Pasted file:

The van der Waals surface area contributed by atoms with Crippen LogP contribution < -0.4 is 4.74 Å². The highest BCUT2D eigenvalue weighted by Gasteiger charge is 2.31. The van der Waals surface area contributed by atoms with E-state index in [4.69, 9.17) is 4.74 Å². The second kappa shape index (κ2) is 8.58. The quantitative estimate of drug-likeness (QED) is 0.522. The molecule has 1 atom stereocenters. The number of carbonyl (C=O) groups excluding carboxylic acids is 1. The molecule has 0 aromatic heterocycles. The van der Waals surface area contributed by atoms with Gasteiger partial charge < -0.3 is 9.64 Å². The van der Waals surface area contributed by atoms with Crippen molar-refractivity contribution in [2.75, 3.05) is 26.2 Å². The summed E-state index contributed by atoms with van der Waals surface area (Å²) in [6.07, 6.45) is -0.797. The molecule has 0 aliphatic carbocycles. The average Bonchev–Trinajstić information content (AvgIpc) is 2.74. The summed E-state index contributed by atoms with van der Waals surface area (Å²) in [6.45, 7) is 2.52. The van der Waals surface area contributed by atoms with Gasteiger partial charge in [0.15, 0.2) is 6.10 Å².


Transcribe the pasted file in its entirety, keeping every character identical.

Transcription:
The van der Waals surface area contributed by atoms with Crippen LogP contribution < -0.4 is 4.74 Å². The highest BCUT2D eigenvalue weighted by Gasteiger charge is 2.31. The van der Waals surface area contributed by atoms with E-state index in [4.69, 9.17) is 4.74 Å². The second kappa shape index (κ2) is 8.58. The quantitative estimate of drug-likeness (QED) is 0.522. The molecule has 1 atom stereocenters. The number of carbonyl (C=O) groups excluding carboxylic acids is 1. The molecule has 0 aromatic heterocycles. The van der Waals surface area contributed by atoms with Gasteiger partial charge < -0.3 is 9.64 Å². The van der Waals surface area contributed by atoms with Crippen molar-refractivity contribution in [2.75, 3.05) is 26.2 Å². The summed E-state index contributed by atoms with van der Waals surface area (Å²) in [6.07, 6.45) is -0.797. The molecule has 0 aliphatic carbocycles. The average Bonchev–Trinajstić information content (AvgIpc) is 2.74. The summed E-state index contributed by atoms with van der Waals surface area (Å²) in [6.45, 7) is 2.52. The van der Waals surface area contributed by atoms with Gasteiger partial charge in [0.15, 0.2) is 6.10 Å².